You can learn to do the math without any special computational ability. It’s comforting to be able to do it ¾ trust me ¾ and nice to know that you don’t have to rely on anyone but yourself to calc the odds. Doing, as opposed to memorizing, also facilitates learning.

Quick Count Number 5: Pot Odds versus Implied Odds
There’s no cheap, easy trick here. To figure pot odds, you need to keep track of the amount of money in the pot. The easiest way is to count the number of players active on each round, account for the blinds if they’ve folded, and be sure to adjust for higher bëtting limits on the turn and river.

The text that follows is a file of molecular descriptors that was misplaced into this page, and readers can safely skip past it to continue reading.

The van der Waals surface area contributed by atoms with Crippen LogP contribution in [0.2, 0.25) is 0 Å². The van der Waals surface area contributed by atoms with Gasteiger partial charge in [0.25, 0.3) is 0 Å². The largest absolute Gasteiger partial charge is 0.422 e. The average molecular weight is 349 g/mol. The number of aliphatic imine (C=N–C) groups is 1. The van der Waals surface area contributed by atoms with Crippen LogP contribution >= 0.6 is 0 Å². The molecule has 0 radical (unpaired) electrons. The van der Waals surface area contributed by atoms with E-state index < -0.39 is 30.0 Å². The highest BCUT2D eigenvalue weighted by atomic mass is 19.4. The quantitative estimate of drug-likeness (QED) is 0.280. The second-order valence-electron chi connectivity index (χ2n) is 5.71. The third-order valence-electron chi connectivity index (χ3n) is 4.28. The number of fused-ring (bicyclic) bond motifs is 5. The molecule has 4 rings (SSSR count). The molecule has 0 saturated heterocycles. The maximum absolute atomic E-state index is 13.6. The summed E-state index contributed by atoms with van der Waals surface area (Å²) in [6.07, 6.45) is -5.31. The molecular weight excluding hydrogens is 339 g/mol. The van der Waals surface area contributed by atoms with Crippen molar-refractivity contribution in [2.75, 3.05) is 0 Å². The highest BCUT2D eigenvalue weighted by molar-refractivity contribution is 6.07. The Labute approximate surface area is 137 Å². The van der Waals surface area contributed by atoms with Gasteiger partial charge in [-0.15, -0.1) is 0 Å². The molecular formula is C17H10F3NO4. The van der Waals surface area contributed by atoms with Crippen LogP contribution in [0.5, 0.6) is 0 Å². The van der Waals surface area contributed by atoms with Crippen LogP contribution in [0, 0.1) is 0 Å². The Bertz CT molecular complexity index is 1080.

This is half of Pöker’s basic equation: Does the money offered by the pot exceed the odds against making your hand? If you have a flush draw, and the odds against making your hand are 1.9-to-1, you need to know that the pot will more than offset those odds before deciding whether to play or fold. If the pot promises a return of two-to-one on your investment, it certainly pays to call when the odds against your ultimate success are only 1.9-to-1.
But how do you know whether the pot will grow large or stay small? That’s where implied odds come in. Implied odds are your best estimate of the money likely to be in the pot once all the bëtting is complete. This estimate, when compared to the odds against making your hand, is frequently the linchpin in your play-or-pass decision.
There’s no formula to follow in making these estimates, but these four guidelines will help:
  • Know your opponent.
  • Count the pot.